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News : EU Economy Last Updated: Sep 10, 2014 - 7:08 AM


Italian economy forecast to shrink in 2014
By Michael Hennigan, Finfacts founder and editor
Sep 9, 2014 - 6:16 AM

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Villa d'Este, a luxury hotel, Cernobbio, on the shores of Lake Como

The Italian economy is forecast to shrink in the full year 2014, having returned to recession in the first half. Meanwhile, Matteo Renzi, prime minister, has strong public support but his plans for reforms only get minority support according to a poll published on Sunday.

Ref, the Milan-based economics institute, forecast Monday that GDP would fall 0.2% this year compared with the official target of a 0.8% rise while the budget deficit is forecast to meet the EU's 3% of GDP ceiling for the third year in a row, up from the official 2.6% target for 2014.

The Local news service reports that a poll conducted by Ipsos and published in Corriere della Sera on Sunday, found that almost two thirds of Italians supported Renzi - - a 3% increase since July.

Faith in the activities of the government also remained solid, with 58% expressing positive views. However, just 42% said they supported Renzi's plans to boost economic growth, with 46% expressing negative views.

The poll found that 42% supported his reform of public administration and 48% expressed positive views about his school reform.

Last weekend at the annual Ambrosetti Forum held at Villa d'Este, Cernobbio, on the shores of Lake Como, Mario Monti, former prime minister, said in an interview at the forum that Italy is still embroiled in a financial crisis - - but one that is insufficiently severe to convince the public that reforms are urgently needed.

"The acute emergency that we now have in the real economy, and in the employment situation, is there. It bites deeply into society," Monti told CNBC.

Pier Carlo Padoan, finance minister, who will chair a meeting of EU finance ministers in Milan next weekend as part of the current Italian EU presidency, told the Financial Times in Cernobbio that “benchmarks” to measure and compare structural reforms would be both “disciplining” and “confidence building.”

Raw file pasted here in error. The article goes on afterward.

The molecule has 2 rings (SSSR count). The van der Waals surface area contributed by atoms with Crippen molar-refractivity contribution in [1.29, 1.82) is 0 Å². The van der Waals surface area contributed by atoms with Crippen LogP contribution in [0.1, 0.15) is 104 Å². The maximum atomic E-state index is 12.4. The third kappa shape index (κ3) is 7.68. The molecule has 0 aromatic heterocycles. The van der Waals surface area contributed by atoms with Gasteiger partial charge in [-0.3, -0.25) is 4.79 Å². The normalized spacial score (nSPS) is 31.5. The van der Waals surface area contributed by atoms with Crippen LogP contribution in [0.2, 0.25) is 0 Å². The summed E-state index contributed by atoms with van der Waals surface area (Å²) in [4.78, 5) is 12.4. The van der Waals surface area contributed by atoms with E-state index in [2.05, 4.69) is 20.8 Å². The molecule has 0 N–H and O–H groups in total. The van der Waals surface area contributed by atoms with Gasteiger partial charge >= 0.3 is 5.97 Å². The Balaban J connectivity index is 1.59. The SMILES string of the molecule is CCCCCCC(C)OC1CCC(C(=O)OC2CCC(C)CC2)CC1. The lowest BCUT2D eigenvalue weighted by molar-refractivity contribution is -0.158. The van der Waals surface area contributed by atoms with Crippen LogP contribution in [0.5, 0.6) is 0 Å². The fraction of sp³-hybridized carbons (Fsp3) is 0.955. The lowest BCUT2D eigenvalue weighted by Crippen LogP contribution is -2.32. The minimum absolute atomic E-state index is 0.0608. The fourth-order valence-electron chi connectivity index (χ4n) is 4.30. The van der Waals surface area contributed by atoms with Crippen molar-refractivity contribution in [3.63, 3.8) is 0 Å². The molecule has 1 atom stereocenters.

“This would be extremely useful for Europe and for Italy,” Padoan said. “You need to exert peer pressure to scrutinise what countries are doing.”

Padoan, a former chief economist of the OECD, said it would take three years for reforms to show visible results and he rejected claims that Spain has made much more progress in pushing through reforms.

In an op-ed published in several European newspapers on Sunday, Padoan proposed a "growth compact" to counterbalance the EU's "fiscal compact" and said the EU's finance ministers should have powers to closely and jointly monitor each others' reform progress.

The prime minister has said he will host a meeting of EU leaders in Milan in the first half of October devoted to developing a new growth-boosting strategy.

 

Last month it was reported that Italy will announce its budget for 2015 in October rather than September to allow it to use the European Union's latest national accounts standards.

The European Union unveiled in January a new system of calculating national accounts aimed at adapting to technological and economic changes which have taken place since the last procedure was written up in 1995.

The Italian Treasury said it would wait until September, when data calculated under the new rules will be released by national statistics agency ISTAT, before updating its accounts.

Renzi reforms key to wooing investors
Sep 8, 2014 : Investors are showing a strong interest in Italy. But the FT's Rachel Sanderson finds the consensus among business leaders at this year's Ambrosetti Forum is that Matteo Renzi's government needs to pass tough structural reforms to convert investor interest into action.

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